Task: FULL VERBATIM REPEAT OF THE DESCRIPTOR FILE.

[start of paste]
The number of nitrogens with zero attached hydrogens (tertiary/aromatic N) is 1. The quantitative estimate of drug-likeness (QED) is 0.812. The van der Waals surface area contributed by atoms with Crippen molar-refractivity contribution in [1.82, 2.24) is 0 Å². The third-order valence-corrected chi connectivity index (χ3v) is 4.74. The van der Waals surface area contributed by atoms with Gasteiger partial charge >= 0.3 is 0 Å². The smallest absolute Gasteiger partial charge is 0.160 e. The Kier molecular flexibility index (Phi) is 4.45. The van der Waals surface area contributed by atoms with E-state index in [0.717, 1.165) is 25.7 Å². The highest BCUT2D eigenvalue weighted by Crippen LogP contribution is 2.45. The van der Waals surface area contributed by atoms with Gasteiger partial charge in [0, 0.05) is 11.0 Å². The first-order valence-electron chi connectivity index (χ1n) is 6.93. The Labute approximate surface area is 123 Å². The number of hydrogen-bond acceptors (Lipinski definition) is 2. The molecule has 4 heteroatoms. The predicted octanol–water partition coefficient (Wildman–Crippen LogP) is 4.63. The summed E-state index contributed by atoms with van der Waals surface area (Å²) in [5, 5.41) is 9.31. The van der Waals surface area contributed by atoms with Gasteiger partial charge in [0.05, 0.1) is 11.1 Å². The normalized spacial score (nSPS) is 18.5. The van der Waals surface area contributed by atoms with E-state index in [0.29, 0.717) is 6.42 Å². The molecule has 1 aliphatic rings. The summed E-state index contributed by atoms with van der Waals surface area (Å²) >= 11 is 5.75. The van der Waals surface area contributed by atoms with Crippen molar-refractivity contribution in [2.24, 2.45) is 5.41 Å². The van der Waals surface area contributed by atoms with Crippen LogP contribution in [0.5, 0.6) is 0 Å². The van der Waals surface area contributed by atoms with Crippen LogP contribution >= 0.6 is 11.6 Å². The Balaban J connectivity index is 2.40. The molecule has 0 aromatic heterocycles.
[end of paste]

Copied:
The number of nitrogens with zero attached hydrogens (tertiary/aromatic N) is 1. The quantitative estimate of drug-likeness (QED) is 0.812. The van der Waals surface area contributed by atoms with Crippen molar-refractivity contribution in [1.82, 2.24) is 0 Å². The third-order valence-corrected chi connectivity index (χ3v) is 4.74. The van der Waals surface area contributed by atoms with Gasteiger partial charge >= 0.3 is 0 Å². The smallest absolute Gasteiger partial charge is 0.160 e. The Kier molecular flexibility index (Phi) is 4.45. The van der Waals surface area contributed by atoms with E-state index in [0.717, 1.165) is 25.7 Å². The highest BCUT2D eigenvalue weighted by Crippen LogP contribution is 2.45. The van der Waals surface area contributed by atoms with Gasteiger partial charge in [0, 0.05) is 11.0 Å². The first-order valence-electron chi connectivity index (χ1n) is 6.93. The Labute approximate surface area is 123 Å². The number of hydrogen-bond acceptors (Lipinski definition) is 2. The molecule has 4 heteroatoms. The predicted octanol–water partition coefficient (Wildman–Crippen LogP) is 4.63. The summed E-state index contributed by atoms with van der Waals surface area (Å²) in [5, 5.41) is 9.31. The van der Waals surface area contributed by atoms with Gasteiger partial charge in [0.05, 0.1) is 11.1 Å². The normalized spacial score (nSPS) is 18.5. The van der Waals surface area contributed by atoms with E-state index in [0.29, 0.717) is 6.42 Å². The molecule has 1 aliphatic rings. The summed E-state index contributed by atoms with van der Waals surface area (Å²) >= 11 is 5.75. The van der Waals surface area contributed by atoms with Crippen molar-refractivity contribution in [2.24, 2.45) is 5.41 Å². The van der Waals surface area contributed by atoms with Crippen LogP contribution in [0.5, 0.6) is 0 Å². The van der Waals surface area contributed by atoms with Crippen LogP contribution >= 0.6 is 11.6 Å². The Balaban J connectivity index is 2.40. The molecule has 0 aromatic heterocycles.